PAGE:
In the 1970s, he founded the Islamic Movement, a group based in Israel that aimed to encourage the Muslim minority to deepen its faith and, ultimately, to create a society governed by Islamic law. The group also had a militant wing that carried out arson attacks on Israeli property.

But in the 1980s, he surprised his followers by pushing to establish better relations between Arabs and Israelis, within Israel and the occupied territories.

Abdullah continued on a path of moderation, writing a book that rejected any religious justification for suicide attacks. He also began to work on several peace-building projects with Melchior, then a deputy foreign minister in the Israeli government.

Born in Denmark in 1954, Melchior was, at first glance, an unlikely partner for Abdullah. The rabbi of an Orthodox synagogue in Jerusalem and a member of the Israeli security Cabinet, he was a lifelong Zionist who believed that the return of Jews to Israel was the fulfillment of a divine plan.

But when they sat together, the pair fundamentally saw each other as two religious equals united by a shared respect for the other's theology, Melchior said. And to the rabbi, that gave them the ability to engage more constructively than secular Israeli and Palestinian politicians who have an implicit power imbalance.

"A staunch Islamist who was one of the great decision makers of the Islamic world," Melchior said. "And this staunch Zionist, who's been in the Israeli Cabinet for years, and whose children and grandchildren are officers in these elite units in the Israel Defense Forces. How can we be that close? How can we end each other's sentences?"

According to Melchior, it was because they looked each other in the eye, and thought: "We're more and more on the same side."

A WAY TO MOVE ON

Abbas became involved in the initiatives and later developed a close relationship with Melchior, speaking with him several times a month.

To the rabbi, these religious-based peace initiatives offered a way to move on from the secular-led diplomatic efforts of the 1990s and 2000s, which he said failed in part because they did not sufficiently include religious elements from the two populations.

"The traditional and religious population felt that the peace was part of the uprooting of what they felt was their sense of belonging, of their DNA, of their identity, of their narrative," Melchior said.

After Abdullah's death, Raed took up his mantle. He worked with Melchior to defuse another crisis in 2017, when the installation of metal detectors at the entrance to the Al-Aqsa Mosque compound in Jerusalem almost set off another uprising.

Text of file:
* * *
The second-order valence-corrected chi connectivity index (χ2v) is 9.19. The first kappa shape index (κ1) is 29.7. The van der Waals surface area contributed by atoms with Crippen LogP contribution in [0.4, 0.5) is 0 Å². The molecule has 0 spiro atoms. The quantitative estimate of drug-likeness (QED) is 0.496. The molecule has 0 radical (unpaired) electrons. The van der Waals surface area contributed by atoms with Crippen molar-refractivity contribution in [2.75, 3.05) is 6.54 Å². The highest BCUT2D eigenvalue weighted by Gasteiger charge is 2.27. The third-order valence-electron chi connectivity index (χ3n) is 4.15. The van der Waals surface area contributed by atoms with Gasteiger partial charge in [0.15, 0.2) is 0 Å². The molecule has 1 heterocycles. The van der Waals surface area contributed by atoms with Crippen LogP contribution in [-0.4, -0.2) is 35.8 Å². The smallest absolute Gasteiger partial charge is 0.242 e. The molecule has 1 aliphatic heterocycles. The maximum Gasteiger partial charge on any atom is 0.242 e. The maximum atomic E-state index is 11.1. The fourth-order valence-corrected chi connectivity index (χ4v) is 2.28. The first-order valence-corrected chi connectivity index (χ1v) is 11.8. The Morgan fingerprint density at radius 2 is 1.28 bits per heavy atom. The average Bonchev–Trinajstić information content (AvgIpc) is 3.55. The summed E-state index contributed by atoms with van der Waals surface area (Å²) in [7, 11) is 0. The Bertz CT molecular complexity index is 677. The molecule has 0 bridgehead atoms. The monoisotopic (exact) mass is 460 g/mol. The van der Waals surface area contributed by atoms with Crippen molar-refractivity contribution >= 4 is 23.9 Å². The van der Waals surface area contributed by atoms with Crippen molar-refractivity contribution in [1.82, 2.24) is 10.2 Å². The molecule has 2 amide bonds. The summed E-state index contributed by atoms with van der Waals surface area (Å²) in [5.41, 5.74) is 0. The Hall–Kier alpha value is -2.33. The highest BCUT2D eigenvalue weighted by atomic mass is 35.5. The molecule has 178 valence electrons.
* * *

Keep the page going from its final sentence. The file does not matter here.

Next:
Last year, Raed released a lengthy religious tract that provided a theological justification for Raam's joining an Israeli government. Several months later, Abbas joined the current governing coalition.

"If the religious element is not inside the peace camp, and not included fully, it just won't happen," Melchior said. "I, for one, do not want to exclude the secular -- not from our society and not from the peacemaking," he added. "I just want to expand that sense of peace."

Rabbi Michael Melchior made an unlikely friend in Sheikh Abdullah Nimr Darwish, a founder of the Islamist party Raam.
(The New York Times/Amit Elkayam)
Rabbi Michael Melchior made an unlikely friend in Sheikh Abdullah Nimr Darwish, a founder of the Islamist party Raam. (The New York Times/Amit Elkayam)
Sheikh Raed Bader, a follower and spiritual successor of Sheikh Abdullah, at his office in Kafr Qasim, Israel on June 26, 2021. Bader, one of Sheikh Abdullah Nimr Darwish’s spiritual successors, who are fighting to restore momentum to a formal peace process that petered out in 2014. The inclusion of an Islamist party in Israel’s government has spurred a group of imams and rabbis hoping to build a religious-based peace movement. (Amit Elkayam/The New York Times)
Sheikh Raed Bader, a follower and spiritual successor of Sheikh Abdullah, at his office in Kafr Qasim, Israel on June 26, 2021. Bader, one of Sheikh Abdullah Nimr Darwish’s spiritual successors, who are fighting to restore momentum to a formal peace process that petered out in 2014. The inclusion of an Islamist party in Israel’s government has spurred a group of imams and rabbis hoping to build a religious-based peace movement. (Amit Elkayam/The New York Times)